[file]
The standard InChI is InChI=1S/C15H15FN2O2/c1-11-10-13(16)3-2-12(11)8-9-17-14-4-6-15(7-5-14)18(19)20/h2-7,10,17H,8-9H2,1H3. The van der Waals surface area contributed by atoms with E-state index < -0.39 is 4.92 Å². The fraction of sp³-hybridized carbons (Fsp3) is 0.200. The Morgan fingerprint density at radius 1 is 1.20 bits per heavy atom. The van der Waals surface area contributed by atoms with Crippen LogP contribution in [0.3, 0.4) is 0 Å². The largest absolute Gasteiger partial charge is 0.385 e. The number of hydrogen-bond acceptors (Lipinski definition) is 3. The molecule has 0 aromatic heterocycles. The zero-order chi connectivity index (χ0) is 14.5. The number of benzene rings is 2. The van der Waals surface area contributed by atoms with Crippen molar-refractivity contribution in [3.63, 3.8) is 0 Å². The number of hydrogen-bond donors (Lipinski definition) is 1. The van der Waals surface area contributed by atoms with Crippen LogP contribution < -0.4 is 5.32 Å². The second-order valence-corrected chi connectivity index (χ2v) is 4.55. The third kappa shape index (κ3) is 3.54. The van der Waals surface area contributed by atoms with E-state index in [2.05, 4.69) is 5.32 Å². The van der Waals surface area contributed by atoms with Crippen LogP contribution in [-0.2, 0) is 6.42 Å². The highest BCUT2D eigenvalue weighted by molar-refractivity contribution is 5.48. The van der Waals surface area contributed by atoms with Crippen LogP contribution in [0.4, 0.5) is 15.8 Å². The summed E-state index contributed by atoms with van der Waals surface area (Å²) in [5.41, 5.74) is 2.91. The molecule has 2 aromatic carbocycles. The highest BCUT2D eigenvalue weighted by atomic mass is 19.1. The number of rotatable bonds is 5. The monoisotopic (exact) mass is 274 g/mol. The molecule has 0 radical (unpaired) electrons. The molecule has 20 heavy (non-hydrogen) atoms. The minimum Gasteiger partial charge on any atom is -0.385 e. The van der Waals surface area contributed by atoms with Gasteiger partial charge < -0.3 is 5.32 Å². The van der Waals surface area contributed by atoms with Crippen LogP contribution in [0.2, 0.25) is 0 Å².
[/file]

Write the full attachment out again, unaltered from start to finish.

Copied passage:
The standard InChI is InChI=1S/C15H15FN2O2/c1-11-10-13(16)3-2-12(11)8-9-17-14-4-6-15(7-5-14)18(19)20/h2-7,10,17H,8-9H2,1H3. The van der Waals surface area contributed by atoms with E-state index < -0.39 is 4.92 Å². The fraction of sp³-hybridized carbons (Fsp3) is 0.200. The Morgan fingerprint density at radius 1 is 1.20 bits per heavy atom. The van der Waals surface area contributed by atoms with Crippen LogP contribution in [0.3, 0.4) is 0 Å². The largest absolute Gasteiger partial charge is 0.385 e. The number of hydrogen-bond acceptors (Lipinski definition) is 3. The molecule has 0 aromatic heterocycles. The zero-order chi connectivity index (χ0) is 14.5. The number of benzene rings is 2. The van der Waals surface area contributed by atoms with Crippen molar-refractivity contribution in [3.63, 3.8) is 0 Å². The number of hydrogen-bond donors (Lipinski definition) is 1. The van der Waals surface area contributed by atoms with Crippen LogP contribution < -0.4 is 5.32 Å². The second-order valence-corrected chi connectivity index (χ2v) is 4.55. The third kappa shape index (κ3) is 3.54. The van der Waals surface area contributed by atoms with E-state index in [2.05, 4.69) is 5.32 Å². The van der Waals surface area contributed by atoms with Crippen LogP contribution in [-0.2, 0) is 6.42 Å². The highest BCUT2D eigenvalue weighted by molar-refractivity contribution is 5.48. The van der Waals surface area contributed by atoms with Crippen LogP contribution in [0.4, 0.5) is 15.8 Å². The summed E-state index contributed by atoms with van der Waals surface area (Å²) in [5.41, 5.74) is 2.91. The molecule has 2 aromatic carbocycles. The highest BCUT2D eigenvalue weighted by atomic mass is 19.1. The number of rotatable bonds is 5. The monoisotopic (exact) mass is 274 g/mol. The molecule has 0 radical (unpaired) electrons. The molecule has 20 heavy (non-hydrogen) atoms. The minimum Gasteiger partial charge on any atom is -0.385 e. The van der Waals surface area contributed by atoms with Gasteiger partial charge < -0.3 is 5.32 Å². The van der Waals surface area contributed by atoms with Crippen LogP contribution in [0.2, 0.25) is 0 Å².